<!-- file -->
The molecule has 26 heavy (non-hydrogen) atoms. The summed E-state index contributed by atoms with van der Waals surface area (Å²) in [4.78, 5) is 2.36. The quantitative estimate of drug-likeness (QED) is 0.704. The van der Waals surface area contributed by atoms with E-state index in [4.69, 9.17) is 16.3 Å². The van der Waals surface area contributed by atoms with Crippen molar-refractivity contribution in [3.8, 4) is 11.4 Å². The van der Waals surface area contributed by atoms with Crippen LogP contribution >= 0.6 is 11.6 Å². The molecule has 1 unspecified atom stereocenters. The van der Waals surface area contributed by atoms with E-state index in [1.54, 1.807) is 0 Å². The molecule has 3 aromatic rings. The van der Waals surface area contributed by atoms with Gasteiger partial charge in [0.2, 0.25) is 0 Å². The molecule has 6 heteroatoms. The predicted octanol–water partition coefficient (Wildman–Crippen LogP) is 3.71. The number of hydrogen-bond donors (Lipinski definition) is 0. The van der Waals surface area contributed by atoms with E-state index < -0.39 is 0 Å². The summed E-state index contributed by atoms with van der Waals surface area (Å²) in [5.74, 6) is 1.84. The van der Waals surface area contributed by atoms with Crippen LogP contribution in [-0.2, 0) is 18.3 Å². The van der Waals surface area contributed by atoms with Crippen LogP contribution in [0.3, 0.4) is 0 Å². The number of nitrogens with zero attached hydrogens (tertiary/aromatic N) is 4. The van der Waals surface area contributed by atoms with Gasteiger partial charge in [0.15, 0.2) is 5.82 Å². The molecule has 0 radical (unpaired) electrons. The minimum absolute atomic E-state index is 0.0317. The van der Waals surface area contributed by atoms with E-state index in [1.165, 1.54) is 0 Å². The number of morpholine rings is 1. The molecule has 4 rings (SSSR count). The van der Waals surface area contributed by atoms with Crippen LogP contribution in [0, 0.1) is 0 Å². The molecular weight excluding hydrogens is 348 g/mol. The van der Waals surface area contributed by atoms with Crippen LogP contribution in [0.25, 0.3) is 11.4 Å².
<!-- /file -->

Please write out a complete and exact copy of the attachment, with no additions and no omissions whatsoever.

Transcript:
The molecule has 26 heavy (non-hydrogen) atoms. The summed E-state index contributed by atoms with van der Waals surface area (Å²) in [4.78, 5) is 2.36. The quantitative estimate of drug-likeness (QED) is 0.704. The van der Waals surface area contributed by atoms with E-state index in [4.69, 9.17) is 16.3 Å². The van der Waals surface area contributed by atoms with Crippen molar-refractivity contribution in [3.8, 4) is 11.4 Å². The van der Waals surface area contributed by atoms with Crippen LogP contribution >= 0.6 is 11.6 Å². The molecule has 1 unspecified atom stereocenters. The van der Waals surface area contributed by atoms with E-state index in [1.54, 1.807) is 0 Å². The molecule has 3 aromatic rings. The van der Waals surface area contributed by atoms with Gasteiger partial charge in [0.2, 0.25) is 0 Å². The molecule has 6 heteroatoms. The predicted octanol–water partition coefficient (Wildman–Crippen LogP) is 3.71. The number of hydrogen-bond donors (Lipinski definition) is 0. The van der Waals surface area contributed by atoms with E-state index < -0.39 is 0 Å². The summed E-state index contributed by atoms with van der Waals surface area (Å²) in [5.74, 6) is 1.84. The van der Waals surface area contributed by atoms with Crippen LogP contribution in [-0.2, 0) is 18.3 Å². The van der Waals surface area contributed by atoms with Crippen LogP contribution in [0.3, 0.4) is 0 Å². The number of nitrogens with zero attached hydrogens (tertiary/aromatic N) is 4. The van der Waals surface area contributed by atoms with Gasteiger partial charge in [0.15, 0.2) is 5.82 Å². The molecule has 0 radical (unpaired) electrons. The minimum absolute atomic E-state index is 0.0317. The van der Waals surface area contributed by atoms with E-state index in [1.165, 1.54) is 0 Å². The number of morpholine rings is 1. The molecule has 4 rings (SSSR count). The van der Waals surface area contributed by atoms with Crippen LogP contribution in [0, 0.1) is 0 Å². The molecular weight excluding hydrogens is 348 g/mol. The van der Waals surface area contributed by atoms with Crippen LogP contribution in [0.25, 0.3) is 11.4 Å².